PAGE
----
The public has spoken, choosing Bibhuti Lahkar as the people’s choice Heritage Hero, for his dedication to the conservation of India’s Manas Wildlife Sanctuary. The result of last week’s online voting was announced at the 2016 IUCN World Conservation Congress in Hawai‘i, USA.
The Heritage Heroes Awards also recognise Bantu Lukambo and Josué Kambasu Mukura jointly for their work in protecting Virunga National Park in DRC, as well as Yulia Naberezhnaya and Andrey Rudomakha for their joint actions in the Western Caucasus in Russia.
In Manas Wildlife Sanctuary, a scientist who young people look up to
“Manas is a World Heritage site and is a universal property – and it is our moral responsibility to protect it,” says Bibhuti Lahkar, winner of the Heritage Hero people’s choice award. “I just try my very best. My work is not only based on research, it is also aimed at building the next generation to empower them with education and opportunities for livelihood.”
A confirmed scientist, Bibhuti Lahkar devotes his life to the conservation of Manas Wildlife Sanctuary. An expert in human-wildlife conflict mitigation, he showed how humans and elephants, for example, can live side by side. He has empowered some 300 young people to be directly engaged in the site’s protection, including 100 whom he trained as tour guides, and has helped train converted poachers on the monitoring of wildlife.
The Manas Wildlife Sanctuary was withdrawn from the List of World Heritage in Danger in 2011, after almost two decades of armed conflict. Bibhuti Lahkar’s field-based surveys were among the first to establish that the site was indeed on a path of recovery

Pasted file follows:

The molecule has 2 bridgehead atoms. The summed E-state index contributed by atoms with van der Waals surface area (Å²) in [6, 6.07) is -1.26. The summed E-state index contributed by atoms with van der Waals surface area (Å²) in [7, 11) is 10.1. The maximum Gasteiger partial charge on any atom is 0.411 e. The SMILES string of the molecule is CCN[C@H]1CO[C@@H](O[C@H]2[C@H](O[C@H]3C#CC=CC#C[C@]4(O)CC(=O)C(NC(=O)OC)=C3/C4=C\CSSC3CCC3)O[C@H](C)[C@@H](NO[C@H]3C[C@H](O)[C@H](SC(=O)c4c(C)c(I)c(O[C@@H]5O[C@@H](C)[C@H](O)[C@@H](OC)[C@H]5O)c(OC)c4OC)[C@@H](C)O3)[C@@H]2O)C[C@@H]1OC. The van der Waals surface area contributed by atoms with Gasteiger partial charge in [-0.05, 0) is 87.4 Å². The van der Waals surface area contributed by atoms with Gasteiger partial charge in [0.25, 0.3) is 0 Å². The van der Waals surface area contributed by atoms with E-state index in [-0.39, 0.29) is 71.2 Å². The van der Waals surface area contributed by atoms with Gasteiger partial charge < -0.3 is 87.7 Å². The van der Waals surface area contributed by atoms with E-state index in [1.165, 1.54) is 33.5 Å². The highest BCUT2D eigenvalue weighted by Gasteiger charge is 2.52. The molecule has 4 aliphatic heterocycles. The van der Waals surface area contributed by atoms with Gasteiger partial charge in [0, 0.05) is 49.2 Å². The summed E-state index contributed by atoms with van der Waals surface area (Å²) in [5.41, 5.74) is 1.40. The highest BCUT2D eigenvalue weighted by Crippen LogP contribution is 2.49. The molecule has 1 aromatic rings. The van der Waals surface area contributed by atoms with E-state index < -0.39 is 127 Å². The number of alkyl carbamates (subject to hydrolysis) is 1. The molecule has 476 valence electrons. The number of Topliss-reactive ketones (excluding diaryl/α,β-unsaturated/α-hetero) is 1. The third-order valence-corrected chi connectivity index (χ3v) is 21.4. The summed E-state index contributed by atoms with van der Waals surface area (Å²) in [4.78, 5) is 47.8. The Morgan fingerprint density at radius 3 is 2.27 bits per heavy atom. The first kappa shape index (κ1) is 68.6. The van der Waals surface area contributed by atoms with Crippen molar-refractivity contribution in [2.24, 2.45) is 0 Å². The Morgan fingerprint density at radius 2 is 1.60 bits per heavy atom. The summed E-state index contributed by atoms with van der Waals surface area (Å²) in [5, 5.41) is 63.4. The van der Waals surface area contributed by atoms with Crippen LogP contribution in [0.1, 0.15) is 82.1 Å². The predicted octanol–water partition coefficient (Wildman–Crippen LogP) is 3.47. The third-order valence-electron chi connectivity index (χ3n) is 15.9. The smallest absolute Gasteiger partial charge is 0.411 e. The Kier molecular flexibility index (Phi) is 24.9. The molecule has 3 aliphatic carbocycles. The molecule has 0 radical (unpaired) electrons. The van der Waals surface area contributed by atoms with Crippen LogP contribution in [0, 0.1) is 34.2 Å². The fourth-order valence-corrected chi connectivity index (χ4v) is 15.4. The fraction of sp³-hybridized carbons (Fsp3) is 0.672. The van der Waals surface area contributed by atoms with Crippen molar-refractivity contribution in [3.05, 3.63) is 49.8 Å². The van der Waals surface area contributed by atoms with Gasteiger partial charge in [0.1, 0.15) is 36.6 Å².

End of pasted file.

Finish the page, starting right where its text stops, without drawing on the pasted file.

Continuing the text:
In Virunga National Park, two fishermen mobilise communities against environmental crimes
“I want to thank IUCN for this award. Being recognised as a Heritage Hero gives me the impetus to continue the work and to do even more, so that others can look up to what I do and follow my steps,” says Bantu Lukambo.
Two fishermen of Lake Edward, in the Democratic Republic of the Congo, Bantu Lukambo and Josué Kambasu Mukura, play a crucial role in protecting Virunga National Park at the risk of their own lives. Africa's oldest national park is exposed to severe threats, including poaching and pressures from the oil industry, and has been on the List of World Heritage in Danger for over 20 years.
Continuously engaging with local communities, the two Heritage Heroes strive to demonstrate the huge potential of the park as a sustainable way out of poverty. Today they call for environmental crimes to be condemned as crimes against humanity.
In Western Caucasus, two locals speak out against threat from infrastructure
“I don’t consider myself a hero,” says Yulia Naberezhnaya. “I am very moved by the other heroes’ stories, and I will learn a lot from them. It helps to be recognised as Heritage Hero, this will bring international attention to the work that we’re doing.”
Yulia Naberezhnaya and Andrey Rudomakha in the Western Caucasus in Russia have been nominated recognised as Heritage Heroes, for their role in mitigating impacts from infrastructures threatening the site. Through their interventions, they have stopped road constructions and illegal logging and ensured developments related to the 2014 Olympic Games in Sochi would not damage its Outstanding Universal Value.
Today they continue to raise awareness on continued pressure from planned development of winter sports facilities affecting the pristine nature of the Western Caucasus.
Supported by the MAVA Foundation and Star Alliance’s Biosphere Connections, the Heritage Heroes project was implemented by IUCN’s World Heritage Programme in collaboration with the IUCN World Commission on Protected Areas.
The 2016 IUCN World Conservation Congress is currently taking place in Hawai‘i, USA until 10 September.